The name of this week’s parsha is “Vayechi,” which means “And he lived.” “He” refers to Yaakov. But the parsha is devoted almost entirely to telling the story of Yaakov’s last moments on earth, when he blesses his descendants and dies in Egypt. What are we meant to learn from the fact that a parsha all about death is called “And he lived”? We found something similar several weeks ago with parshat Chayei Sarah, literally “The life” or “the lives” of Sarah, which begins by describing not Sarah’s life, but her death and its aftermath. Why are parshiot that are about the deaths of these ancestors framed with the language of “life”?
In both instances, this language teaches us that both Sarah and Yaakov’s deaths presaged major shifts in the history of the nascent Jewish people, transitions through which the power of each’s spiritual legacy would have to be a guide. Sarah’s death left Avraham alone without his partner in their shared mission. His first move was to put down roots by buying the Cave of Machpelah, to secure a plot on Earth for them and their descendants in the covenant they had made with God. Avraham’s second move was finding a partner, Rivkah, for his son Yitzchak, ensuring that the family would live on. Avraham had done neither of these things while Sarah was alive. Her death prompted him to invest in securing the future life of the Jewish people — making each of us one of the “lives of Sarah.”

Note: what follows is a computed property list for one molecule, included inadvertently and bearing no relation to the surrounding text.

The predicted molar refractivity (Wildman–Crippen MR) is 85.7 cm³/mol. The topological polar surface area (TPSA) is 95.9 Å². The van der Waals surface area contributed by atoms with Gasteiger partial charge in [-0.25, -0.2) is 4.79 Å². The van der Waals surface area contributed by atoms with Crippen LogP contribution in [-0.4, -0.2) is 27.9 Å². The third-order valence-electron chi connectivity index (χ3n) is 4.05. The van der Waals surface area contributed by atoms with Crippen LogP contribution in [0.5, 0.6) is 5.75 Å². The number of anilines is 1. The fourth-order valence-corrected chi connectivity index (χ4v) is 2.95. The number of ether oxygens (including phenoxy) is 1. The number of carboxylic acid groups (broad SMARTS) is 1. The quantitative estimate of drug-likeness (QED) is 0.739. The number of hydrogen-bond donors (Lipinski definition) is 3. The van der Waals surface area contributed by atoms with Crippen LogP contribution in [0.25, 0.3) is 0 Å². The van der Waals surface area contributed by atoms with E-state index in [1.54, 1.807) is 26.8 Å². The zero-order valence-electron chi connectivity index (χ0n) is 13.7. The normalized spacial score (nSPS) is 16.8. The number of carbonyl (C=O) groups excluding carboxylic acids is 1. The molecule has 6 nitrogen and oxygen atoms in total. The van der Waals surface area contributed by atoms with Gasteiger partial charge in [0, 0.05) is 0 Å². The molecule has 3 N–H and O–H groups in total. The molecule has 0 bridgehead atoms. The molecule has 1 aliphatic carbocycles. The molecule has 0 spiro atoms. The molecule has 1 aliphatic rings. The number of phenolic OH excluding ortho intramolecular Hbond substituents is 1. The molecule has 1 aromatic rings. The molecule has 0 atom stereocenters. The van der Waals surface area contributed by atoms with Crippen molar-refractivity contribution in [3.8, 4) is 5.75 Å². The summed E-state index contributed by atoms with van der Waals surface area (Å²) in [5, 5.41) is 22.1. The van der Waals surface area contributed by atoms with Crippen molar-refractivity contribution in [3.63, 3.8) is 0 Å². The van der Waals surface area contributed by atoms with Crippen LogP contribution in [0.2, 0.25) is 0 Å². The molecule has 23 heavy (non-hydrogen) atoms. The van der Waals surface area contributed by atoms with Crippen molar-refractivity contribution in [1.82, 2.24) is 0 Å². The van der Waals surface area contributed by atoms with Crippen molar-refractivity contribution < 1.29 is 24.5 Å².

Yaakov’s death in this week’s parsha similarly works to ensure the legacy of the Jewish people through their time in Egypt and beyond. He gives his children and grandchildren blessings that will come to define each as the leader of his own tribe within the family, identities that were cemented and survived hundreds of years of slavery, through 40 years in the desert, and into Israel where the names of each of these sons from generations earlier came to delineate entire territories of land, identifiable to this day. Yaakov truly did live on, through the legacy he established in this week’s parsha. All through a few important blessings.
Questions for the Shabbat table:
- What kind of legacy do you want to leave in the world?
- What is your own “tribe,” and what is its identity within your larger community?